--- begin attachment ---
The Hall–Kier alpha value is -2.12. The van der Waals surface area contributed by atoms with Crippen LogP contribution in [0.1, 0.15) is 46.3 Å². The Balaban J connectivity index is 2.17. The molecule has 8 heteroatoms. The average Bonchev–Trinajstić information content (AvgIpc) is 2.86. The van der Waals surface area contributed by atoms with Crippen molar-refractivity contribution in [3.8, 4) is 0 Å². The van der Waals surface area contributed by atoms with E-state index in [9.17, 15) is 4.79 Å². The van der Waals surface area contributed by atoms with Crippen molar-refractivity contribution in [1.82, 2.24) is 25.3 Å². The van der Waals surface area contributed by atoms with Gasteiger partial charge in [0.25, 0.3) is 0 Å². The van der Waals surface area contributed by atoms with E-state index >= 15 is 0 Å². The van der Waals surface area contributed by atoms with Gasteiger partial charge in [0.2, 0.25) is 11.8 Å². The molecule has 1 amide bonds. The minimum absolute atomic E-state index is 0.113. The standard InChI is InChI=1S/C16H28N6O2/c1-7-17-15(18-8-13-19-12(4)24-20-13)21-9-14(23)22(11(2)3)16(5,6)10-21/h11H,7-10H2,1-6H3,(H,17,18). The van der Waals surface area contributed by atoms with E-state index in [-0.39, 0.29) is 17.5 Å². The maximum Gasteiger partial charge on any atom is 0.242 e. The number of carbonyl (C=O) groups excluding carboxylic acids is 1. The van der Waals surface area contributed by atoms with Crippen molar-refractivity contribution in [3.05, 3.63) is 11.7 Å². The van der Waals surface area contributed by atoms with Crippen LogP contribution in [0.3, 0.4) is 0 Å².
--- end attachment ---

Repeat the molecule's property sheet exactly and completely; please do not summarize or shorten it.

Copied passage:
The Hall–Kier alpha value is -2.12. The van der Waals surface area contributed by atoms with Crippen LogP contribution in [0.1, 0.15) is 46.3 Å². The Balaban J connectivity index is 2.17. The molecule has 8 heteroatoms. The average Bonchev–Trinajstić information content (AvgIpc) is 2.86. The van der Waals surface area contributed by atoms with Crippen molar-refractivity contribution in [3.8, 4) is 0 Å². The van der Waals surface area contributed by atoms with E-state index in [9.17, 15) is 4.79 Å². The van der Waals surface area contributed by atoms with Crippen molar-refractivity contribution in [1.82, 2.24) is 25.3 Å². The van der Waals surface area contributed by atoms with Gasteiger partial charge in [0.25, 0.3) is 0 Å². The van der Waals surface area contributed by atoms with E-state index >= 15 is 0 Å². The van der Waals surface area contributed by atoms with Gasteiger partial charge in [0.2, 0.25) is 11.8 Å². The molecule has 1 amide bonds. The minimum absolute atomic E-state index is 0.113. The standard InChI is InChI=1S/C16H28N6O2/c1-7-17-15(18-8-13-19-12(4)24-20-13)21-9-14(23)22(11(2)3)16(5,6)10-21/h11H,7-10H2,1-6H3,(H,17,18). The van der Waals surface area contributed by atoms with E-state index in [-0.39, 0.29) is 17.5 Å². The maximum Gasteiger partial charge on any atom is 0.242 e. The number of carbonyl (C=O) groups excluding carboxylic acids is 1. The van der Waals surface area contributed by atoms with Crippen molar-refractivity contribution in [3.05, 3.63) is 11.7 Å². The van der Waals surface area contributed by atoms with Crippen LogP contribution in [0.3, 0.4) is 0 Å².